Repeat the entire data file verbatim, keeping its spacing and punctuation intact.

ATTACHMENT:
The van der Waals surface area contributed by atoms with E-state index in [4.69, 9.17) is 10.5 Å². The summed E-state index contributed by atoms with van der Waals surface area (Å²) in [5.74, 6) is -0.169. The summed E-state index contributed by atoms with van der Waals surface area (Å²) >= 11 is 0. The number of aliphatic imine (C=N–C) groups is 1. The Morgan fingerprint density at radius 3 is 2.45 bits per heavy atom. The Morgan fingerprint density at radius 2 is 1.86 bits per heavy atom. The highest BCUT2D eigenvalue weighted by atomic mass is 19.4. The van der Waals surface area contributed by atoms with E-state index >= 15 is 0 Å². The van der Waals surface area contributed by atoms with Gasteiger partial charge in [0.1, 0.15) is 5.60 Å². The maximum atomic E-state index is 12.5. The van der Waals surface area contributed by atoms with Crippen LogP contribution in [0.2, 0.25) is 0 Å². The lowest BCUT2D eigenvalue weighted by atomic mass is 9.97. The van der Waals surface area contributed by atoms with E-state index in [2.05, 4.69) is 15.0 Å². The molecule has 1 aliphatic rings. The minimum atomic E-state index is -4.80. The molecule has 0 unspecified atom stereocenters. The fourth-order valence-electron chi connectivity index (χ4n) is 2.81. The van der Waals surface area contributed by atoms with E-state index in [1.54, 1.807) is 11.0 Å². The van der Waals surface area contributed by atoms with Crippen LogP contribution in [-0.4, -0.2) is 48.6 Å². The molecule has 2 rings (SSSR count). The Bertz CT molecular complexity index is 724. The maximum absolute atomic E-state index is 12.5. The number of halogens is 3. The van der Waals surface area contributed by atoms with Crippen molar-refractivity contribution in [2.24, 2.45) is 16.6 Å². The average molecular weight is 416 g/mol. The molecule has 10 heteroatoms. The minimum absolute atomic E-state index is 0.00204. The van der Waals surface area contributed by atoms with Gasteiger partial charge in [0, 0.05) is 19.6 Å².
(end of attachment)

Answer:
The van der Waals surface area contributed by atoms with E-state index in [4.69, 9.17) is 10.5 Å². The summed E-state index contributed by atoms with van der Waals surface area (Å²) in [5.74, 6) is -0.169. The summed E-state index contributed by atoms with van der Waals surface area (Å²) >= 11 is 0. The number of aliphatic imine (C=N–C) groups is 1. The Morgan fingerprint density at radius 3 is 2.45 bits per heavy atom. The Morgan fingerprint density at radius 2 is 1.86 bits per heavy atom. The highest BCUT2D eigenvalue weighted by atomic mass is 19.4. The van der Waals surface area contributed by atoms with E-state index >= 15 is 0 Å². The van der Waals surface area contributed by atoms with Gasteiger partial charge in [0.1, 0.15) is 5.60 Å². The maximum atomic E-state index is 12.5. The van der Waals surface area contributed by atoms with Crippen LogP contribution in [0.2, 0.25) is 0 Å². The lowest BCUT2D eigenvalue weighted by atomic mass is 9.97. The van der Waals surface area contributed by atoms with E-state index in [2.05, 4.69) is 15.0 Å². The molecule has 1 aliphatic rings. The minimum atomic E-state index is -4.80. The molecule has 0 unspecified atom stereocenters. The fourth-order valence-electron chi connectivity index (χ4n) is 2.81. The van der Waals surface area contributed by atoms with E-state index in [1.54, 1.807) is 11.0 Å². The van der Waals surface area contributed by atoms with Crippen LogP contribution in [-0.4, -0.2) is 48.6 Å². The molecule has 2 rings (SSSR count). The Bertz CT molecular complexity index is 724. The maximum absolute atomic E-state index is 12.5. The number of halogens is 3. The van der Waals surface area contributed by atoms with Crippen molar-refractivity contribution in [2.24, 2.45) is 16.6 Å². The average molecular weight is 416 g/mol. The molecule has 10 heteroatoms. The minimum absolute atomic E-state index is 0.00204. The van der Waals surface area contributed by atoms with Gasteiger partial charge in [0, 0.05) is 19.6 Å².